Time’s up. After a weeklong filing period, no more party candidates can enter the race to become the next Rep. Jason Chaffetz, R-Utah, until 2018.
As the 5 p.m. deadline to run for the eventual empty House seat rolled around Friday after a busy afternoon and a flurry of filers. Unaffiliated party candidates can register through mid-June, but for affiliated hopefuls, the stage is set with 15 Republicans, four Democrats, two Independent American Partiers and one Libertarian, who will no doubt try to distinguish themselves to voters in the jagged and angularly shaped District 3.
Not making the cut was Jim Bennett, who tried 15 minutes before the deadline to file as a member of the United Utah Party, which as far as the lieutenant governor’s office is concerned, doesn’t yet exist as a registered party.
Camera-ready Bennett first addressed election officials by reading from a prepared statement, letting them know that he intended to attempt to register “provisionally” as a member of the United Utah Party, including filling out his application and leaving a check for $285.63.
“I think it’s necessary that I go through the process of applying in order to make sure that as we challenge this that it’s clear that we did everything in our power to comply with the law,” he said.
Director of Elections Mark Thomas, clearly annoyed by Bennett’s persistence, asked that the candidate stop “playing games.”
“Jim, I’m not going to argue,” Thomas said about not allowing Bennett to register with the UUP. “We told you about this yesterday, we told you about this this morning, we talked to your attorneys this afternoon. I think it’s clear on what is our position.”
After Bennett left, his application and check sat on the election office countertop for about five minutes before officials took it away.
Thomas said afterward that it takes time for a party to register—up to 30 days—and the United Utah Party didn’t even turn in all its signatures (which still needed to be verified) until Friday morning.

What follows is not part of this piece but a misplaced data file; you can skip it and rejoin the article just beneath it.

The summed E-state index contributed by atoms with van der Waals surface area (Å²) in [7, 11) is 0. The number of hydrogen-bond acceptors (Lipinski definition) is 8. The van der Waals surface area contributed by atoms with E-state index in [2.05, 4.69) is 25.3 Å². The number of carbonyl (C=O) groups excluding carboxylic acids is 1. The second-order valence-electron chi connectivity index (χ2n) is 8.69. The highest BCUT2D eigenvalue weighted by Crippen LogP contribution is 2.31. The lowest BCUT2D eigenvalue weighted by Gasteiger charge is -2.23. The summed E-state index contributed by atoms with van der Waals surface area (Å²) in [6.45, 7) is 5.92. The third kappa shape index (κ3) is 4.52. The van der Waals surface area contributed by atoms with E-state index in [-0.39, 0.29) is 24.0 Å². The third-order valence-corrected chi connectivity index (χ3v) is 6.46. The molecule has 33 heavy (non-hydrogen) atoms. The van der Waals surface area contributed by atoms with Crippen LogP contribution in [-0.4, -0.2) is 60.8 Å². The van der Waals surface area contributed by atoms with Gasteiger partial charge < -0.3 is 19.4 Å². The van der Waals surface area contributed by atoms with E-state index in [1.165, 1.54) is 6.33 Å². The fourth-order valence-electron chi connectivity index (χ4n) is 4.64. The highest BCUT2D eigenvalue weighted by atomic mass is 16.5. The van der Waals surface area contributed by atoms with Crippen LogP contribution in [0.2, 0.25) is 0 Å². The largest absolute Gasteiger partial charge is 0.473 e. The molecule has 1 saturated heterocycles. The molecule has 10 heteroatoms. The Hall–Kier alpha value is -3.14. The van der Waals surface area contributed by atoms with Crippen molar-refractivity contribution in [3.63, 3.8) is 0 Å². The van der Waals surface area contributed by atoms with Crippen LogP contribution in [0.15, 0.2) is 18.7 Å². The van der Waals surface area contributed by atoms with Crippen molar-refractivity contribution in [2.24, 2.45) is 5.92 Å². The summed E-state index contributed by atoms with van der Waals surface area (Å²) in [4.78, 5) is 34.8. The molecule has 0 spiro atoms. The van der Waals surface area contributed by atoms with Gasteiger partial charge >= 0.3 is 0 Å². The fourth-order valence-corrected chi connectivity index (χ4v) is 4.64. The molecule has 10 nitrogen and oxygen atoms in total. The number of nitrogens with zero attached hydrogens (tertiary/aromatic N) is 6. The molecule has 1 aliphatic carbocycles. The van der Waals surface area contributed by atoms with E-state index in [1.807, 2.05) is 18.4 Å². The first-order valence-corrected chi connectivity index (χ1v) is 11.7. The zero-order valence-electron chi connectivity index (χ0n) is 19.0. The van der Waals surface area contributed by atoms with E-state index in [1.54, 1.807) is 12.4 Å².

Bennett can still register as an unaffiliated candidate if he chooses.
The parties will hold their conventions in June (four Republicans and two Democrats intend to gather the roughly 7,000 party member signatures to appear on the ballot in lieu of a convention win. The primary elections are set to take place mid-August.
After the August primary, voters from each party will have selected their nominees, and the winning candidate will be elected in November’s general election. The primary election and the general election fall on the same day as several municipal elections.
Chaffetz has represented District 3 since winning his first congressional bid in 2008, and he hasn’t looked back since. Until, that is, this year, when he looked back at his life, his wife, his soon-to-be-empty nest in Alpine, and decided the election six months ago would be his last (for a House seat, anyway).
In fact, so eager was Chaffetz to peace out, that the sitting congressman—who in 2016 had a laser-focus on Democratic presidential candidate Hillary Clinton—decided that he wasn’t even going to wait out his two-year term.
The following GOP candidates have filed to run for Chaffetz’ seat: Stewart Peay, Deidre Henderson, Christopher Herrod, Margaret Dayton, Brad Daw, Damian Kidd, Keith Kuder, Tanner Ainge, Debbie Aldrich, Shayne Row, Paul Fife, Jeremy Friedbaum, John Curtis, Brigham Cottam and Mike Leavitt.
The following Democrats are running for the nominee: Carl Ingwell, Kathie Allen, Faeiza Javed and Benjamin Frank.
Aaron Heineman and Jason Christensen are the two IAP candidates, and Joe Buchman is running as a Libertarian.